Private vs. public schools in D.C.: a draw

by David Safier

Here's the money quote from a N.Y. Times article about the Democratic push to limit or end vouchers in D.C.

Last year, a Congressionally mandated review of the program by Department of Education researchers concluded that there were no significant differences between the test scores of students who received a voucher and those who applied but, not receiving one, attended public schools instead.

The situation is this. Since D.C. isn't a state or part of a state, the feds exercise a great deal of control there. In 2004, the Republicans decided to use D.C. schools as a testing ground for expanding both charter schools and vouchers. It seemed like fertile soil for a successful experiment. After all, the D.C. public school system is a mess. It has been for decades.

So they set up a system where about 1,700 poor children were given vouchers to attend private school. More students applied than could be accepted, so a lottery decided who would get in.

This created a perfect setting for a study. A group of students was split in two at random. Some went to private school, and the rest attended public school. You rarely have such a well constructed experiment to study the effectiveness of the two types of schools. Most educational research has to rely on very sloppy data, because you can't control students' situations like they're laboratory mice.

Notice it was Bush's Dept. of Ed. that did the research, so no one can say the study had a liberal bias. And the result was, student achievement as measured by test scores was basically identical for both groups.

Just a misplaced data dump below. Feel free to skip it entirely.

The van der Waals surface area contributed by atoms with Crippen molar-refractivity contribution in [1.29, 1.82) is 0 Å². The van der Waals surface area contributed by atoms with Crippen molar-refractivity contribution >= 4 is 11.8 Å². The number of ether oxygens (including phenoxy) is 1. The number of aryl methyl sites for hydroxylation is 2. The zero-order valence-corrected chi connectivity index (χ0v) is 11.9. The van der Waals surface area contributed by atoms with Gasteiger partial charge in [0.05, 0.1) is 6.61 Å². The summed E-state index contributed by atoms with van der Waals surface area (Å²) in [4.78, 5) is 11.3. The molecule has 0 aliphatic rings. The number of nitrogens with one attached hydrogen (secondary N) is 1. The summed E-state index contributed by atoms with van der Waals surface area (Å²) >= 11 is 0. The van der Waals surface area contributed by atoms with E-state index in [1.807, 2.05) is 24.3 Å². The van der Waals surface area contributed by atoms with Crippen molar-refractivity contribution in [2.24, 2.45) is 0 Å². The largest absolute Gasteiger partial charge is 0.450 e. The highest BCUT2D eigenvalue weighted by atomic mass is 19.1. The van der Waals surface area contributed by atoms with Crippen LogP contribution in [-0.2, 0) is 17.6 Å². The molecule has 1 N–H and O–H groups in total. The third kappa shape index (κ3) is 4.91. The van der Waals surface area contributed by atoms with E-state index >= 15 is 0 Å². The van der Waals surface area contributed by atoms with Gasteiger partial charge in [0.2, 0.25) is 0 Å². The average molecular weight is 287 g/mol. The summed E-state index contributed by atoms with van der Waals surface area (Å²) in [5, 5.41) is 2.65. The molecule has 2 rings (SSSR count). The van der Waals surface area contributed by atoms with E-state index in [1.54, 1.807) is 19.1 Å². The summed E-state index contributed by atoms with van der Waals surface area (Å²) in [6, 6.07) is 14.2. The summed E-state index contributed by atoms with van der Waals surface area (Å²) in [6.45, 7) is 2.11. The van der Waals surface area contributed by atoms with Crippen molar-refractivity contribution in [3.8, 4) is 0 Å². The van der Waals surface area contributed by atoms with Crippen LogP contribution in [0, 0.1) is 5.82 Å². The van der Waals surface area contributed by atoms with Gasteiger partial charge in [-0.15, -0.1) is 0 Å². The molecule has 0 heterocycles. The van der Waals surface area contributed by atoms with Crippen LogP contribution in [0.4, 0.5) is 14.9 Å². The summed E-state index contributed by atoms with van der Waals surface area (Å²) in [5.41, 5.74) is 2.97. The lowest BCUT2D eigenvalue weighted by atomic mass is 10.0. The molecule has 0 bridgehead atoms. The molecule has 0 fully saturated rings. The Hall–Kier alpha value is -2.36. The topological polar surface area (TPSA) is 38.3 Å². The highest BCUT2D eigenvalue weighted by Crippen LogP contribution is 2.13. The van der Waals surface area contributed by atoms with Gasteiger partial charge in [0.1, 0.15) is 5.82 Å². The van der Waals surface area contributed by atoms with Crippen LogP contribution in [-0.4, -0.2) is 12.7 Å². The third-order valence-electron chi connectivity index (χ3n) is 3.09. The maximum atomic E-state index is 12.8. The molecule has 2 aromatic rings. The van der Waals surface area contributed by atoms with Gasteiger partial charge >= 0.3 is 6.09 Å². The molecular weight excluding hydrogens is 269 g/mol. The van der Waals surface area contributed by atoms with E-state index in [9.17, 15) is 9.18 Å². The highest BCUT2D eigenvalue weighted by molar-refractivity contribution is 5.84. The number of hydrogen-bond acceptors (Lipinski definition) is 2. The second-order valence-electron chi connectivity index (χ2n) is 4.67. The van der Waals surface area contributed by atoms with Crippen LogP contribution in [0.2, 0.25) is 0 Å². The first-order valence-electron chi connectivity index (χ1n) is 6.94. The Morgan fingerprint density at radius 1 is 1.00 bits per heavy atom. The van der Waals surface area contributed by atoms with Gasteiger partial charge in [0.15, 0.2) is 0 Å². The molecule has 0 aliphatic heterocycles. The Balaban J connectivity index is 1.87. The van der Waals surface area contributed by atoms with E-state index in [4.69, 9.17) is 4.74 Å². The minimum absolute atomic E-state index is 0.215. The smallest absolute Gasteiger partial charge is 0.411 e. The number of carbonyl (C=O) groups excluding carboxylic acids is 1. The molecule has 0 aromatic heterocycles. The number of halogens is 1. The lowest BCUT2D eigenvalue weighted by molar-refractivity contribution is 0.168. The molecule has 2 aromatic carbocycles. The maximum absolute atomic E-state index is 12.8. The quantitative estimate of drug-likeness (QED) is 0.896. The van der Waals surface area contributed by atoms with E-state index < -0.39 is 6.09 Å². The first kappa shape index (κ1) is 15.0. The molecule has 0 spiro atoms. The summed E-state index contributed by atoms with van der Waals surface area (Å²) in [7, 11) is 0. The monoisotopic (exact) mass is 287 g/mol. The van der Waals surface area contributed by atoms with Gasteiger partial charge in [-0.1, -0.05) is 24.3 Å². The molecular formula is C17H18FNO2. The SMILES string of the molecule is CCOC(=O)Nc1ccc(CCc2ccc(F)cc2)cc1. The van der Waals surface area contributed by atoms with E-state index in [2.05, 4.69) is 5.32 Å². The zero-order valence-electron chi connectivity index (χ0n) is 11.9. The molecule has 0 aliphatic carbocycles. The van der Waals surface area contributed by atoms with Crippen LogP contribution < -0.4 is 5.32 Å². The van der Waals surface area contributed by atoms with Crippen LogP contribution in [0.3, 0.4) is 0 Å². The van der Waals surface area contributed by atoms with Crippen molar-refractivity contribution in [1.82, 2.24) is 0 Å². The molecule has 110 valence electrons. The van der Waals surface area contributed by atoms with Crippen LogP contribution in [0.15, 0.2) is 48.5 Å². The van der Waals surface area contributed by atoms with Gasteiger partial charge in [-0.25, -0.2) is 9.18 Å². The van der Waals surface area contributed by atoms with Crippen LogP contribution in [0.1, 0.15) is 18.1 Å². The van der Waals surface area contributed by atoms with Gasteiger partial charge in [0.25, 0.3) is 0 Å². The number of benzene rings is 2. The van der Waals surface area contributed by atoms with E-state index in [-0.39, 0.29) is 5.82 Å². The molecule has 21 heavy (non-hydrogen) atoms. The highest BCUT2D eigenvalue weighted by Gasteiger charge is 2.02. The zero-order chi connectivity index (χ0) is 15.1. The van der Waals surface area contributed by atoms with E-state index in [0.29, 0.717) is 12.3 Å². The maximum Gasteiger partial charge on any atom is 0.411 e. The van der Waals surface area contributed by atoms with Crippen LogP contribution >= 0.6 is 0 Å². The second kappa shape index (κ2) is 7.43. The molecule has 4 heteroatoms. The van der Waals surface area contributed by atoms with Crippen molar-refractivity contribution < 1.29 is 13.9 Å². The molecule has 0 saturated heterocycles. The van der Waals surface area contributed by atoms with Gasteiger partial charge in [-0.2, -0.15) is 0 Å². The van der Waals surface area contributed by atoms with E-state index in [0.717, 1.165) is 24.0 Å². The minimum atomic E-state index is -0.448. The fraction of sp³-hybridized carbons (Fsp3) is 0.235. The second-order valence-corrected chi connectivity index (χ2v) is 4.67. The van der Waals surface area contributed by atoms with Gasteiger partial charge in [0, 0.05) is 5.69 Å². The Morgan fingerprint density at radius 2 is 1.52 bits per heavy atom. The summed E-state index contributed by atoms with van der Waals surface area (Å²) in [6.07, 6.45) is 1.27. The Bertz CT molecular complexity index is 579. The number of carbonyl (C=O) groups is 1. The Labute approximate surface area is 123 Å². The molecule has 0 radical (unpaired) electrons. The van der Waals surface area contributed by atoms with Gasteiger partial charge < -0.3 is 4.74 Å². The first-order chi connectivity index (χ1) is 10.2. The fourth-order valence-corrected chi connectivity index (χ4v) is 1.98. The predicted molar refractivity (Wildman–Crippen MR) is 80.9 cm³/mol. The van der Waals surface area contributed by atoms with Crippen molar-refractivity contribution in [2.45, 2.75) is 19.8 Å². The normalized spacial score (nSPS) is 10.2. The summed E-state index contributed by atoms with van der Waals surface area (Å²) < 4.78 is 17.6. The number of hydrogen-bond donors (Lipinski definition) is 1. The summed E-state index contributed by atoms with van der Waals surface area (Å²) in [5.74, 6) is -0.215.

The only significant difference was, parents thought their children were safer at the private schools.

But the voucher students themselves rated their school experiences no more highly than did children attending neighborhood schools, the study found.

We take students from one of the lowest rated school districts in the nation, put them into private schools, and the results are negligible. That's a very powerful statement.

Please don't think I'm gloating here, by the way. I'm against vouchers, but I keep hoping someone will show me a way we can educate our children better, especially children from poor families, who tend to do poorly in school. Now and then, we see schools that are very successful with those kids — we have a few in the Tucson area — but it seems the success can't be duplicated. You can't put together successful McSchools like they're burger franchises. And a number of studies — including a few from the Bush administration — indicate that private schools do no better than traditional public schools when you compare similar children in both situations. Charter schools come out pretty much the same as well. The only schools that perform lower — and this is based on the Bush Dept of Ed studies — are conservative Christian private schools.

One response to “Private vs. public schools in D.C.: a draw

  1. I’m no education expert, but four years hardly seems like a verdict on the merits of private schools, especially when nearly a century of data contradicts this report. Of course, this really misses the point of this post, because the reality is that what Safier opposes is giving poor black kids the same choice as rich white kids.

    Parents should have the right to choose what education methods are best for their children, and if the central government is going to tax the citizens to provide education, then the most just policy would be to give that money back to the citizens to spend on education, in whatever way they see fit. Why does Safier oppose this?

    He opposes ‘choice’ because it is a false premise; choice in the abortion discussion is only a distraction from what liberals want, viz., the ability to kill anyone who is inconvenient. When it comes to marriage, ‘choice’ is a red herring to legitimize a practice which is medically and culturally dangerous. In education, choice does not exist because it threatens the monopoly that government (and the teachers’ unions) have on schools.

    The real question is whether the power of the entrenched elite is threatened, and of course, charter schools, vouchers, and homeschooling all threaten their power base, so they oppose them. God forbid the next generation be taught the truth about what the Left has done to America over the last few generations, and government schools are the only safeguard against that possibility.